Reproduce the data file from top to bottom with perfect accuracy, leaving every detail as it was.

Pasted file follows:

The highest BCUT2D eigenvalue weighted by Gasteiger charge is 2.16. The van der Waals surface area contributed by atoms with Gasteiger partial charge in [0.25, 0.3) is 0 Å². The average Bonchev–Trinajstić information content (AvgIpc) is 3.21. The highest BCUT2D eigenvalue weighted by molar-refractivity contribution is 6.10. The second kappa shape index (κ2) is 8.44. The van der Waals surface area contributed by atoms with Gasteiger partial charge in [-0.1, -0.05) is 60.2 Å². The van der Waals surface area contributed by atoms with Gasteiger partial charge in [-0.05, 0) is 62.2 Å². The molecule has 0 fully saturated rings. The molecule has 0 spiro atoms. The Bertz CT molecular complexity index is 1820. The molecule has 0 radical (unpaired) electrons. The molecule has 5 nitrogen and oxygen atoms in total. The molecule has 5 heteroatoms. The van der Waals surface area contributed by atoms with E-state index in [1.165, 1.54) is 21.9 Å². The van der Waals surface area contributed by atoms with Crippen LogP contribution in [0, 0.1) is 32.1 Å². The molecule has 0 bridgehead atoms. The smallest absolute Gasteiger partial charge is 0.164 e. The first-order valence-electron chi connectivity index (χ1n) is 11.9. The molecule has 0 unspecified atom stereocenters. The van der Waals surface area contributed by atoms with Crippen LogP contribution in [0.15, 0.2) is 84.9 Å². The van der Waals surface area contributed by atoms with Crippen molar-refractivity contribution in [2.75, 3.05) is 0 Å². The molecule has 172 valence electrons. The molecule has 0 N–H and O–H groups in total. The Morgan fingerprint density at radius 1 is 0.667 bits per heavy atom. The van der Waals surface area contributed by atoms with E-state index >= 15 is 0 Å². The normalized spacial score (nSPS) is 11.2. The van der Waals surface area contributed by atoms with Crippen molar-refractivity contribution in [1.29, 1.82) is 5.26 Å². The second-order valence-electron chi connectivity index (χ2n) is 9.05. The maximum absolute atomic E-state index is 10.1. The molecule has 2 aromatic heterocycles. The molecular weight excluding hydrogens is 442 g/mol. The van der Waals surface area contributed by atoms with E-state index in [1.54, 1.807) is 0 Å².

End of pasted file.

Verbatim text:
The highest BCUT2D eigenvalue weighted by Gasteiger charge is 2.16. The van der Waals surface area contributed by atoms with Gasteiger partial charge in [0.25, 0.3) is 0 Å². The average Bonchev–Trinajstić information content (AvgIpc) is 3.21. The highest BCUT2D eigenvalue weighted by molar-refractivity contribution is 6.10. The second kappa shape index (κ2) is 8.44. The van der Waals surface area contributed by atoms with Gasteiger partial charge in [-0.1, -0.05) is 60.2 Å². The van der Waals surface area contributed by atoms with Gasteiger partial charge in [-0.05, 0) is 62.2 Å². The molecule has 0 fully saturated rings. The molecule has 0 spiro atoms. The Bertz CT molecular complexity index is 1820. The molecule has 0 radical (unpaired) electrons. The molecule has 5 nitrogen and oxygen atoms in total. The molecule has 5 heteroatoms. The van der Waals surface area contributed by atoms with E-state index in [1.165, 1.54) is 21.9 Å². The van der Waals surface area contributed by atoms with Crippen LogP contribution in [0, 0.1) is 32.1 Å². The molecule has 0 bridgehead atoms. The smallest absolute Gasteiger partial charge is 0.164 e. The first-order valence-electron chi connectivity index (χ1n) is 11.9. The molecule has 0 unspecified atom stereocenters. The van der Waals surface area contributed by atoms with Crippen LogP contribution in [0.15, 0.2) is 84.9 Å². The van der Waals surface area contributed by atoms with Crippen molar-refractivity contribution in [2.75, 3.05) is 0 Å². The molecule has 172 valence electrons. The molecule has 0 N–H and O–H groups in total. The Morgan fingerprint density at radius 1 is 0.667 bits per heavy atom. The van der Waals surface area contributed by atoms with E-state index >= 15 is 0 Å². The normalized spacial score (nSPS) is 11.2. The van der Waals surface area contributed by atoms with Crippen molar-refractivity contribution in [1.29, 1.82) is 5.26 Å². The second-order valence-electron chi connectivity index (χ2n) is 9.05. The maximum absolute atomic E-state index is 10.1. The molecule has 2 aromatic heterocycles. The molecular weight excluding hydrogens is 442 g/mol. The van der Waals surface area contributed by atoms with E-state index in [1.54, 1.807) is 0 Å².